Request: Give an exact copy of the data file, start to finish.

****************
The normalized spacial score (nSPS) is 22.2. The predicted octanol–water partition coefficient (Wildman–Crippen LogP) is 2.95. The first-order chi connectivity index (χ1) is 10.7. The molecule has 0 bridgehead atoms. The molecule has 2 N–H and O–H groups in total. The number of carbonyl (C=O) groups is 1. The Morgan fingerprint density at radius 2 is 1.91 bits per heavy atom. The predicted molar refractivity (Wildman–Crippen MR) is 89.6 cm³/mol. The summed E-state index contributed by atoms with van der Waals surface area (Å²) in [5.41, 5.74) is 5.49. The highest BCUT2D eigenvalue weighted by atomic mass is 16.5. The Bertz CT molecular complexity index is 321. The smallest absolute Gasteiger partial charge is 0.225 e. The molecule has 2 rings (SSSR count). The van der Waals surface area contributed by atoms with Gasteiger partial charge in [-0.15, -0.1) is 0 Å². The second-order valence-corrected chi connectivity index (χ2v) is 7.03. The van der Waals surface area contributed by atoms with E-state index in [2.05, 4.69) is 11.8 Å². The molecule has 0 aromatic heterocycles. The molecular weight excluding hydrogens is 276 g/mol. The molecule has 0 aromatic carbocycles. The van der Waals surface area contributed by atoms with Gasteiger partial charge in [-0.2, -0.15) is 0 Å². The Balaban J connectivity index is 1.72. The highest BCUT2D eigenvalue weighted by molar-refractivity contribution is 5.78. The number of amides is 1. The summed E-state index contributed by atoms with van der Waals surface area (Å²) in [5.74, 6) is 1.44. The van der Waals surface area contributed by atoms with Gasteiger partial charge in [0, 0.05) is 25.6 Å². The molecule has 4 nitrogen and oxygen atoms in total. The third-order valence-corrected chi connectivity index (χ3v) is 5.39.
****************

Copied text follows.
The normalized spacial score (nSPS) is 22.2. The predicted octanol–water partition coefficient (Wildman–Crippen LogP) is 2.95. The first-order chi connectivity index (χ1) is 10.7. The molecule has 0 bridgehead atoms. The molecule has 2 N–H and O–H groups in total. The number of carbonyl (C=O) groups is 1. The Morgan fingerprint density at radius 2 is 1.91 bits per heavy atom. The predicted molar refractivity (Wildman–Crippen MR) is 89.6 cm³/mol. The summed E-state index contributed by atoms with van der Waals surface area (Å²) in [5.41, 5.74) is 5.49. The highest BCUT2D eigenvalue weighted by atomic mass is 16.5. The Bertz CT molecular complexity index is 321. The smallest absolute Gasteiger partial charge is 0.225 e. The molecule has 2 rings (SSSR count). The van der Waals surface area contributed by atoms with Gasteiger partial charge in [-0.15, -0.1) is 0 Å². The second-order valence-corrected chi connectivity index (χ2v) is 7.03. The van der Waals surface area contributed by atoms with E-state index in [2.05, 4.69) is 11.8 Å². The molecule has 0 aromatic heterocycles. The molecular weight excluding hydrogens is 276 g/mol. The molecule has 0 aromatic carbocycles. The van der Waals surface area contributed by atoms with Gasteiger partial charge in [-0.2, -0.15) is 0 Å². The Balaban J connectivity index is 1.72. The highest BCUT2D eigenvalue weighted by molar-refractivity contribution is 5.78. The number of amides is 1. The summed E-state index contributed by atoms with van der Waals surface area (Å²) in [5.74, 6) is 1.44. The van der Waals surface area contributed by atoms with Gasteiger partial charge in [0, 0.05) is 25.6 Å². The molecule has 4 nitrogen and oxygen atoms in total. The third-order valence-corrected chi connectivity index (χ3v) is 5.39.